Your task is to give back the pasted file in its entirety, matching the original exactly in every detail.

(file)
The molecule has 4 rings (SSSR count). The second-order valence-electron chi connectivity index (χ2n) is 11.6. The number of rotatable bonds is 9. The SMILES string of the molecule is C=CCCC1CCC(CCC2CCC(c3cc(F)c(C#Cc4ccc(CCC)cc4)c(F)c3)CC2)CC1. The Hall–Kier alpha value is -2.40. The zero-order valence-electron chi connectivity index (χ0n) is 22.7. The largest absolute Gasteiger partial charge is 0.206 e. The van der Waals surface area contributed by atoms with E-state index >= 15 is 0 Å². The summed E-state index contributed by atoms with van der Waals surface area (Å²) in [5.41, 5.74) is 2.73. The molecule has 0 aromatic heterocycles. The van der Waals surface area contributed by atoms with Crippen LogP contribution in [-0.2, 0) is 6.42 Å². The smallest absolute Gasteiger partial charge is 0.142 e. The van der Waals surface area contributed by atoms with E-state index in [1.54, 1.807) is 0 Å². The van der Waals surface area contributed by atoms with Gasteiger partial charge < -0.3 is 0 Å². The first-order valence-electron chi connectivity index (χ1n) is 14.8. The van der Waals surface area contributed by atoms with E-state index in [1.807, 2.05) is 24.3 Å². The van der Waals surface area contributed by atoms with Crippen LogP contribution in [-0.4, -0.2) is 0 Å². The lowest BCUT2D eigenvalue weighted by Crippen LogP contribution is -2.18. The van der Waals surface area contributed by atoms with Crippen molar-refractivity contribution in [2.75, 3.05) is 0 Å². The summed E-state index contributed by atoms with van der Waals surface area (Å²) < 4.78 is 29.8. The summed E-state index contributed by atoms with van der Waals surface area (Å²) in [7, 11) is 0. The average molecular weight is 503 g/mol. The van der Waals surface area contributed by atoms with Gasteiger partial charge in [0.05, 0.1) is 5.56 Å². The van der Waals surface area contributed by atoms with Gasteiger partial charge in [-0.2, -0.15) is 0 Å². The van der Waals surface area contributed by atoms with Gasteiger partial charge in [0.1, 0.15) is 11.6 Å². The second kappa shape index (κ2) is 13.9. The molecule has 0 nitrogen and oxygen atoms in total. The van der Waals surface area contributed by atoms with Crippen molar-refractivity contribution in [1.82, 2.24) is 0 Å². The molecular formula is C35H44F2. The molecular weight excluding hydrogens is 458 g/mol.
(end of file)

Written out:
The molecule has 4 rings (SSSR count). The second-order valence-electron chi connectivity index (χ2n) is 11.6. The number of rotatable bonds is 9. The SMILES string of the molecule is C=CCCC1CCC(CCC2CCC(c3cc(F)c(C#Cc4ccc(CCC)cc4)c(F)c3)CC2)CC1. The Hall–Kier alpha value is -2.40. The zero-order valence-electron chi connectivity index (χ0n) is 22.7. The largest absolute Gasteiger partial charge is 0.206 e. The van der Waals surface area contributed by atoms with E-state index >= 15 is 0 Å². The summed E-state index contributed by atoms with van der Waals surface area (Å²) in [5.41, 5.74) is 2.73. The molecule has 0 aromatic heterocycles. The van der Waals surface area contributed by atoms with Crippen LogP contribution in [-0.2, 0) is 6.42 Å². The smallest absolute Gasteiger partial charge is 0.142 e. The van der Waals surface area contributed by atoms with E-state index in [1.54, 1.807) is 0 Å². The van der Waals surface area contributed by atoms with Gasteiger partial charge < -0.3 is 0 Å². The first-order valence-electron chi connectivity index (χ1n) is 14.8. The van der Waals surface area contributed by atoms with E-state index in [1.807, 2.05) is 24.3 Å². The van der Waals surface area contributed by atoms with Crippen LogP contribution in [-0.4, -0.2) is 0 Å². The lowest BCUT2D eigenvalue weighted by Crippen LogP contribution is -2.18. The van der Waals surface area contributed by atoms with Crippen molar-refractivity contribution in [2.75, 3.05) is 0 Å². The summed E-state index contributed by atoms with van der Waals surface area (Å²) < 4.78 is 29.8. The summed E-state index contributed by atoms with van der Waals surface area (Å²) in [7, 11) is 0. The average molecular weight is 503 g/mol. The van der Waals surface area contributed by atoms with Gasteiger partial charge in [0.05, 0.1) is 5.56 Å². The van der Waals surface area contributed by atoms with Gasteiger partial charge in [-0.2, -0.15) is 0 Å². The van der Waals surface area contributed by atoms with Gasteiger partial charge in [0.1, 0.15) is 11.6 Å². The second kappa shape index (κ2) is 13.9. The molecule has 0 nitrogen and oxygen atoms in total. The van der Waals surface area contributed by atoms with Crippen molar-refractivity contribution in [1.82, 2.24) is 0 Å². The molecular formula is C35H44F2. The molecular weight excluding hydrogens is 458 g/mol.